Lock Her Up?

Lock Her Up?


Leonard Zwelling

In all the discussion and news coverage about the $61.2M cost overrun that was the MD Anderson Watson Project, there has been no asking, from my reading, of the question of whether any laws were broken. It was obvious from the audit results that policies were not followed, but did the expenditures of as yet to be donated money, the loose accounting of services vs. payments, or the contracts given to sole source providers violate state law?


I was trying to sort through this using the cited document from the Texas House Research Organization and I must say that I came away confused. It seems there may have been some actions on the part of Dr. Chin that rise to the level of violations of state law. The only way to be certain of whether or not this occurred is via a thorough investigation by the state as to the propriety of Dr. Chin’s leadership of this OEA project, for if laws were violated, prosecution should ensue.


From this article, it certainly appears that policies were not followed and that behavior led to an expenditure of millions with nothing demonstrable in return.

Of course, this spending must be added to that for the fancy furniture, too.


I simply don’t know when someone is going to take away her credit cards and check book, but even the Texas State budget has a limit. Obviously, the Chancellor’s tolerance of this sort of behavior does not have limits as he continues to allow the DePinhos to run roughshod over MD Anderson and the efforts of the clinical faculty to defray the lavish spending the DePinhos have come to represent and take for granted.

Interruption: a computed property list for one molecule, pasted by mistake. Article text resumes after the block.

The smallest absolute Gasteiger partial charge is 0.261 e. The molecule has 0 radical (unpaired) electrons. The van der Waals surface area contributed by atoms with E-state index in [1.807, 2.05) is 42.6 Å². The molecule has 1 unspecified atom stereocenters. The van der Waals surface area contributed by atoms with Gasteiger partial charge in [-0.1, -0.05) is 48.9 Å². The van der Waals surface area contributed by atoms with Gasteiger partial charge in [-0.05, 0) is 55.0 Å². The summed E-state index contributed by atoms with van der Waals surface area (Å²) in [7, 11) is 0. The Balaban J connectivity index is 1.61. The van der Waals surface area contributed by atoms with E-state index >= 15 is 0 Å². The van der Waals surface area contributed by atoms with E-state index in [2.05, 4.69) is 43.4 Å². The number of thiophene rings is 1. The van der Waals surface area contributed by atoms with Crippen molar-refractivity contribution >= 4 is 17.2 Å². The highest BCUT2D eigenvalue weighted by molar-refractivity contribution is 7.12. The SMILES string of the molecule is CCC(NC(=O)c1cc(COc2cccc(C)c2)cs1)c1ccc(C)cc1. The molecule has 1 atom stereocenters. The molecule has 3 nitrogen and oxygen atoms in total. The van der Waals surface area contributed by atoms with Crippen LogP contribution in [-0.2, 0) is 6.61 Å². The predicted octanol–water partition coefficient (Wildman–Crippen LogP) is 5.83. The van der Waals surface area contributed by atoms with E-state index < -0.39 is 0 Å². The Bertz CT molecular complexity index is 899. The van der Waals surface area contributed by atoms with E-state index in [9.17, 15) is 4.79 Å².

As with any accusation of wrong doing, this one needs an examination by an unbiased arbiter and that cannot involve anyone at MD Anderson in any capacity, even as a liaison to the State auditors.

And all of this is nothing new. The ethics of Ron DePinho and Lynda Chin have been questioned repeatedly as his conflicts of interest were never resolved with regard to companies whose stock he owned and even pushed on national TV. Hers surrounding the CPRIT grant were widely publicized. And then there was Interior Design-gate.

M.D. Anderson president goes on CNBC, extols his own company

And Time Magazine even came into question four years ago for plopping an MD Anderson ad into a laudatory story about cancer with quotes from MD Anderson leaders. Which came first, the paid for ad or the institution-praising story?


When is enough enough?

Personally, the departure of the DePinhos is long overdue. So should be the departure of those aiding and abetting them in the executive suites of Pickens Tower.

If it takes a criminal investigation to convince the Chancellor that the leadership of the crown jewel of the UT Health Institutions needs replacing, so be it. Let’s get started.

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